Adenylyl Cyclase Isoforms as Novel Therapeutic Targets: An Exciting Example of Excitotoxicity Neuroprotection

  1. Val J. Watts
  1. Department of Medicinal Chemistry and Molecular Pharmacology, Purdue University, West Lafayette, IN 47907

Recently, Wang et al. (1) demonstrated that cortical neurons from mice deficient in adenylyl cyclase type 1 (AC1) were resistant to glutamate-induced neuronal toxicity. Neuronal excitotoxicity has been linked to the activation of N-methyl-d-aspartate (NMDA) receptors (NMDARs) and appears to play a role in neuronal death associated with stroke, Huntington Disease, and other degenerative disorders (2, 3). Does this finding hold the promise of new therapies for these conditions?

The adenosine 3′,5′-monophosphate [cyclic AMP (cAMP)] signaling pathway is highly conserved among many species and is involved in a number of physiological functions in the central nervous system (4). Since the initial cloning of AC1 in 1989, eight additional membrane-bound isoforms have been cloned and char acterized (4, 5). A tenth, cytosolic (or “soluble”) AC, also has been described (6). The nine membrane-bound isoforms of AC share a similar structure that includes an intracellular N terminus, followed by two membrane-spanning domains alternating with two cytoplasmic (catalytic) domains that can be further divided into a and b regions (7). Each isoform is uniquely regulated by Gα and Gβγ subunits, divalent cations, posttranslational modification, subcellular localization, and small molecules (710). Group 1 ACs, represented by AC1, AC3, and AC8, are stimulated by calmodulin in a Ca2+-dependent manner. Group 2 ACs (AC2, AC4, and AC7) are characterized by their conditional stimulation by Gβγ subunits. Additionally, AC2 and AC7 are also activated by protein kinase C. Group 3 ACs (AC5 and AC6) show robust negative regulation by Gαi subunits and are also inhibited by protein kinase A and Ca2+. Group 4 is composed of AC9, which, uniquely among the ACs, is relatively insensitive to activation by forskolin.

Membrane-bound ACs are highly expressed in the central nervous system and have overlapping expression patterns (1114). Thus, several AC isoforms are typically expressed in individual cell types, making it difficult to elucidate the function(s) of individual isoforms in either native tissues or cell lines (12, 15, 16). This problem has been addressed, however, using a variety of recombinant approaches, including overexpression, site-directed mutagenesis, and genetic deletions. Transgenic animals lacking one or multiple AC isoforms have provided significant information on the roles of AC-dependent signaling in the central nervous system (1719).

A number of studies have been carried out with mice lacking either AC1 (AC1−/ −) or AC8 (AC8−/ −), or both isoforms. AC1 and AC8 require Ca2+ and are activated in a calmodulin-dependent fashion (2022). They are highly expressed in neuronal tissues, including the hippocampus and several cortical regions (11, 17, 22). Early studies of long-term memory (LTM) and long-term potentiation (LTP) with animals lacking Ca2+-stimulated cyclases were driven, in part, by their high expression in the hippocampus (18). The results of these experiments implicated AC1 and AC8 in LTP and LTM (17): long lasting LTP and memory deficits were greater in animals lacking both AC1 and AC8 (double knock-out, DKO), when compared to animals deficient in only a single isoform (i.e., AC1 or AC8) (17, 18).

The development and initial characterization of the AC1−/ −, AC8−/ −, and DKO mice offered a powerful approach for identifying the molecular signaling roles for AC1 and AC8 in vivo. Further, the Ca2+-calmodulin-stimulated ACs, AC1 and AC8, are expressed in brain regions where NMDAR activation increases cAMP accumulation (23). Additionally, AC1 and AC8 may be involved in NMDA-dependent LTP, supporting the hypothesis that NMDA receptor-induced Ca2+ release could modulate the function of the Ca2+-stimulated cyclases in vivo (18). Although AC1 and AC8 were not required for the acute pain response (24), behavioral responses to inflammatory stimuli that appear to involve NMDAR pathways were markedly reduced in DKO and AC1−/ − mice (24). All of these observations are consistent with the hypothesis that NMDARs modulate the Ca2+-stimulated ACs to control physiological responses in vivo.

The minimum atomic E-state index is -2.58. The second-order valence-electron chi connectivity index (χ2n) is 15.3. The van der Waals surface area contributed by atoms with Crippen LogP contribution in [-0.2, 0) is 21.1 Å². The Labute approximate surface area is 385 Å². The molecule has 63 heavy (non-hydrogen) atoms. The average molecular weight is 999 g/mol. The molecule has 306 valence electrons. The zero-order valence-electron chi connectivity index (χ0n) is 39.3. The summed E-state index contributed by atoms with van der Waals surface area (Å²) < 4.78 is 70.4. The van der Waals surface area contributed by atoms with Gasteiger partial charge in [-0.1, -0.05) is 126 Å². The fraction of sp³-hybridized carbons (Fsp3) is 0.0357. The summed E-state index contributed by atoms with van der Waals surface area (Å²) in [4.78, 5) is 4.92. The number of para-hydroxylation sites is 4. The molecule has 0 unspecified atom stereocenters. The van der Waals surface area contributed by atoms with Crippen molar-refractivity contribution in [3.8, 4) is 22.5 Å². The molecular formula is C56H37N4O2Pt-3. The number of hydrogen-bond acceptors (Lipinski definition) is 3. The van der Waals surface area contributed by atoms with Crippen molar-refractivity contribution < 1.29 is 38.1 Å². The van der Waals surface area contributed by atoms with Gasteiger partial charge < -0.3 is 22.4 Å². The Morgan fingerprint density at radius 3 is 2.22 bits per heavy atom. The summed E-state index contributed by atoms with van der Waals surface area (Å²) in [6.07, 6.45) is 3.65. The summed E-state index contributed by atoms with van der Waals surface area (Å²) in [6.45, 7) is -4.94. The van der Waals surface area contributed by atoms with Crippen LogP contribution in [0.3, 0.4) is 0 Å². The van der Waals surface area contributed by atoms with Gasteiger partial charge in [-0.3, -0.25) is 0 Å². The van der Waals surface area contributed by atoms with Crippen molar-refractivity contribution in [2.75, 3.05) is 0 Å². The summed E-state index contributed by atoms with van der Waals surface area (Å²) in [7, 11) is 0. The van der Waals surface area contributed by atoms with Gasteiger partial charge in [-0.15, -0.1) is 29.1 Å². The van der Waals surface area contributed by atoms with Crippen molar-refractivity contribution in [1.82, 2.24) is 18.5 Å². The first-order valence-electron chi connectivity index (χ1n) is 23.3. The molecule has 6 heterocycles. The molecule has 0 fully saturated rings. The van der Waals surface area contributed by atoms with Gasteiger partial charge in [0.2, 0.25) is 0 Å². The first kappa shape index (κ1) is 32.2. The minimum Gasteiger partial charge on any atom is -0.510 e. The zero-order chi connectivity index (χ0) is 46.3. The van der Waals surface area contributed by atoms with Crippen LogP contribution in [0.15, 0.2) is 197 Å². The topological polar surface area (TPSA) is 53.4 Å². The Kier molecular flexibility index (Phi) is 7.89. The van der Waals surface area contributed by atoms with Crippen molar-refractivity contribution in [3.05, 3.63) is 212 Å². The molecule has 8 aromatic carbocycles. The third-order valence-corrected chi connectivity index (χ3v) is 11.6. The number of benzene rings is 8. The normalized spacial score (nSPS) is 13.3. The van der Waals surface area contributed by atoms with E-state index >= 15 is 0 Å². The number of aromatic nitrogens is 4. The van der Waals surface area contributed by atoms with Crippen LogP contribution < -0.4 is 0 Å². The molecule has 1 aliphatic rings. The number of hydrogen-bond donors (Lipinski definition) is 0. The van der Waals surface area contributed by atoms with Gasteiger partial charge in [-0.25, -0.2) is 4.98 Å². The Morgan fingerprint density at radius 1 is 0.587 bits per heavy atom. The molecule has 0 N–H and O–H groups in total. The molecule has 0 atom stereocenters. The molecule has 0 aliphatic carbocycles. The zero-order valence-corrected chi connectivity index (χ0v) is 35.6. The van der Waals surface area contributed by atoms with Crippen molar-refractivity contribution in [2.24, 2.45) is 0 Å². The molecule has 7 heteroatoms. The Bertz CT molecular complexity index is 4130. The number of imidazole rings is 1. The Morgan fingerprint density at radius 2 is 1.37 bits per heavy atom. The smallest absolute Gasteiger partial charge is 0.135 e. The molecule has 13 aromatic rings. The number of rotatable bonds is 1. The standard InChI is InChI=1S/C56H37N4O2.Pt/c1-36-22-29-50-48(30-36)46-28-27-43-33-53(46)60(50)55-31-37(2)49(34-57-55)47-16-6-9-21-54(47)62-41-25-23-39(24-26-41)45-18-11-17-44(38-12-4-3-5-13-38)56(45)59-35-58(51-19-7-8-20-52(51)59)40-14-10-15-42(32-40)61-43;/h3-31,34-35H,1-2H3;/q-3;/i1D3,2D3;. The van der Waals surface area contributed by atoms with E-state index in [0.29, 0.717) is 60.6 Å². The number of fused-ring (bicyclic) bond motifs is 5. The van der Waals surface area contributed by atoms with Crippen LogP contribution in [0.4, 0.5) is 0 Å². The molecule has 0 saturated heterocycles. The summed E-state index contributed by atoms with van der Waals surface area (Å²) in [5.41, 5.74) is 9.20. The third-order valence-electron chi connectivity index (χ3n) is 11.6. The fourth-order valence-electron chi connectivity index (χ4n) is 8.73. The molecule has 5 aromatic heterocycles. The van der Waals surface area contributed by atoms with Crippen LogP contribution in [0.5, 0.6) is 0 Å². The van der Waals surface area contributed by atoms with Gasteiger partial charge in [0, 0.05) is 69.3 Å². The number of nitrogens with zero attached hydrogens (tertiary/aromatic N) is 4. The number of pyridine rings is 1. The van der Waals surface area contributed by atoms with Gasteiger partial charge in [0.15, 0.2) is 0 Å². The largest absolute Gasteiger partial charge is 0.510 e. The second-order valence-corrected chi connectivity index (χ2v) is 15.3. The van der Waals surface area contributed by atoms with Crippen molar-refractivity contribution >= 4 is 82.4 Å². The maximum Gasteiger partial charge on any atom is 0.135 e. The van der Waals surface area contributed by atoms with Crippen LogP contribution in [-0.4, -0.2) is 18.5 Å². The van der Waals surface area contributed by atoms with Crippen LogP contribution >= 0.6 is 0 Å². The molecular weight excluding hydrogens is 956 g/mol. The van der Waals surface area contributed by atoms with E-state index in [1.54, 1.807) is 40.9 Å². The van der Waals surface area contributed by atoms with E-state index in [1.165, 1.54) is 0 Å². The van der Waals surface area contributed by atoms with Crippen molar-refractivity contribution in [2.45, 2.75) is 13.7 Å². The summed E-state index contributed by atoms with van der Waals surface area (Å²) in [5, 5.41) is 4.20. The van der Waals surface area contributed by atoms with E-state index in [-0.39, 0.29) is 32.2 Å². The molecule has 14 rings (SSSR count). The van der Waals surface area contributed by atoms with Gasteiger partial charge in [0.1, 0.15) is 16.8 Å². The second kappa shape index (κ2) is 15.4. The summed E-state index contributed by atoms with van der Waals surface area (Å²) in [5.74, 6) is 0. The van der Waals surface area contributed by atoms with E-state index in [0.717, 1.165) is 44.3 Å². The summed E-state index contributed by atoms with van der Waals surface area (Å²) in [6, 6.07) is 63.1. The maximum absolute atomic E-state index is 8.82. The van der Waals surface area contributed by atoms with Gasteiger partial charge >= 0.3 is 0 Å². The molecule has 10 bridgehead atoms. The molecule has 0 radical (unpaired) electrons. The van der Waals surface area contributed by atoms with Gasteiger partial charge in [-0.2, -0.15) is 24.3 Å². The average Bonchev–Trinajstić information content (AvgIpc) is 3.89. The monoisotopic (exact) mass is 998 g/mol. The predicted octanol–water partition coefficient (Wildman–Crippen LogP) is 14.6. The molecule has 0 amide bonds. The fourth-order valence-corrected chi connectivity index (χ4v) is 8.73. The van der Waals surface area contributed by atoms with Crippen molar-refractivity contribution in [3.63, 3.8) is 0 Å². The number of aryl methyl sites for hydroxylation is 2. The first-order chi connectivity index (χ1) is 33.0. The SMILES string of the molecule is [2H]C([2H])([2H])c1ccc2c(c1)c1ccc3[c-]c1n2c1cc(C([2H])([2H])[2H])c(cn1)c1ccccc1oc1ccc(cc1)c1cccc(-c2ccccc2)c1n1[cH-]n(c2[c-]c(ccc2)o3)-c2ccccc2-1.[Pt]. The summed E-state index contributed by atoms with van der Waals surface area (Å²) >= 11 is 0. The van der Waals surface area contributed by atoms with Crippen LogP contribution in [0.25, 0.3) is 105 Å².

Thus, in the recent study by Wang et al. (1), AC1−/ − and AC8−/ − mice were compared to wild-type mice to examine the role of Ca2+-stimulated ACs in neuronal excitotoxic-ity. Glutamate treatment led to decreased cell viability and engendered markers of apop-tosis in neurons from wildtype mice, and these effects were dose-dependent and blocked by the NMDAR antagonist AP-5. The effects of glutamate on neurons from the AC8−/ − mice were essentially identical to those of wild-type mice. In contrast, cortical neurons from AC1−/ − mice were resistant to glutamate-induced neuronal toxicity at glutamate concentrations up to 250 μM. The data indicated a dramatic level (~ 90%) of neuroprotection from glutamate-induced excitotoxic-ity in the AC1−/ − neurons that could not be explained by alterations in NMDAR subunit expression or function. Further, the same pattern of neuroprotection in AC1−/ − mice was observed when cortical lesions were assessed following intracortical injection of NMDA (1).

The authors therefore proposed that AC1 is the major Ca2+ sensor for NMDAR activation and excitotoxicity (1). The selectivity for AC1, when compared to AC8, for mediating excitotoxicity is likely a result of the unique regulatory properties of each (17). For example, AC1 is sensitive to lower concentrations of Ca2+ and shows a greater synergistic response to Ca2+ and Gαs than does AC8 (17, 25). The studies from Wang et al. (1) also strongly suggest that activation of AC1, and presumably increases in cAMP accumulation, represent one component of glutamate-mediated excitotoxicity (Figure 1). Stimulation of cAMP accumulation alone by activation of the serotonin subtype 7 receptor (5-HT7R), however, was not sufficient to induce excitotoxicity, which likely requires convergence with other Ca2+-modulated pathways that are activated in response to NMDAR activation (Figure 1). Glutamate produced a long-lasting increase in phosphorylated cAMP response element binding protein (CREB) in neurons from AC1−/ − mice, but not from wild-type mice, which may imply that selective AC1 activation is involved in a pathway that negatively regulates CREB activity, such as Ca2+ signaling, protein phosphatases, and protein kinases (26, 27).